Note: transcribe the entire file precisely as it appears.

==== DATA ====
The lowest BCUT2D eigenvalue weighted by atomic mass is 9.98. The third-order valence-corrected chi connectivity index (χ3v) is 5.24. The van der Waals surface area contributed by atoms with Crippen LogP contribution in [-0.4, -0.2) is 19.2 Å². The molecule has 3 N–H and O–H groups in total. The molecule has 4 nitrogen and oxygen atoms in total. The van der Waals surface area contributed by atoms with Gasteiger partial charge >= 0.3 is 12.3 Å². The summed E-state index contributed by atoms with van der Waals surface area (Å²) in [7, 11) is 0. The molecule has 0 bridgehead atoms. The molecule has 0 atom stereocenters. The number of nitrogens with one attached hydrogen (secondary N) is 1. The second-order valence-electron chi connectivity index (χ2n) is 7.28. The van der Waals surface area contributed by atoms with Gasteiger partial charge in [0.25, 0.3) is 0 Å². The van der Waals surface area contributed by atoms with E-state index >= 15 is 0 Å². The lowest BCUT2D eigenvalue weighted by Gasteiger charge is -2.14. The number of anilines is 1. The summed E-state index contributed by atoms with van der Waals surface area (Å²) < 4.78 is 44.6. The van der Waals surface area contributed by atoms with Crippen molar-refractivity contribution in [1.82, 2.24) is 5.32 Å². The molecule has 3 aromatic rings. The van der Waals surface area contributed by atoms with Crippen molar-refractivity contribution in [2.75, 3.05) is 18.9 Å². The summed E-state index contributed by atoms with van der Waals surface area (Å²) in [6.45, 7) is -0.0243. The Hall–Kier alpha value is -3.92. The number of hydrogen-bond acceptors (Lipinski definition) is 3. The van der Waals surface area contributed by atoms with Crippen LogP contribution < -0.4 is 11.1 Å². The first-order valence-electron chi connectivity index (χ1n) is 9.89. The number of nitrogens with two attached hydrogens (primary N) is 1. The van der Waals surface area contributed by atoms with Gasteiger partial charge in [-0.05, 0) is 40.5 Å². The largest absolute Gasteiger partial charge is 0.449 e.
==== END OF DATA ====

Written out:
The lowest BCUT2D eigenvalue weighted by atomic mass is 9.98. The third-order valence-corrected chi connectivity index (χ3v) is 5.24. The van der Waals surface area contributed by atoms with Crippen LogP contribution in [-0.4, -0.2) is 19.2 Å². The molecule has 3 N–H and O–H groups in total. The molecule has 4 nitrogen and oxygen atoms in total. The van der Waals surface area contributed by atoms with Gasteiger partial charge >= 0.3 is 12.3 Å². The summed E-state index contributed by atoms with van der Waals surface area (Å²) in [7, 11) is 0. The molecule has 0 bridgehead atoms. The molecule has 0 atom stereocenters. The number of nitrogens with one attached hydrogen (secondary N) is 1. The second-order valence-electron chi connectivity index (χ2n) is 7.28. The van der Waals surface area contributed by atoms with Gasteiger partial charge in [0.25, 0.3) is 0 Å². The van der Waals surface area contributed by atoms with E-state index >= 15 is 0 Å². The lowest BCUT2D eigenvalue weighted by Gasteiger charge is -2.14. The number of anilines is 1. The summed E-state index contributed by atoms with van der Waals surface area (Å²) < 4.78 is 44.6. The van der Waals surface area contributed by atoms with Crippen molar-refractivity contribution in [1.82, 2.24) is 5.32 Å². The molecule has 3 aromatic rings. The van der Waals surface area contributed by atoms with Crippen molar-refractivity contribution in [2.75, 3.05) is 18.9 Å². The summed E-state index contributed by atoms with van der Waals surface area (Å²) in [6.45, 7) is -0.0243. The Hall–Kier alpha value is -3.92. The number of hydrogen-bond acceptors (Lipinski definition) is 3. The van der Waals surface area contributed by atoms with Crippen LogP contribution < -0.4 is 11.1 Å². The first-order valence-electron chi connectivity index (χ1n) is 9.89. The number of nitrogens with two attached hydrogens (primary N) is 1. The van der Waals surface area contributed by atoms with Gasteiger partial charge in [-0.05, 0) is 40.5 Å². The largest absolute Gasteiger partial charge is 0.449 e.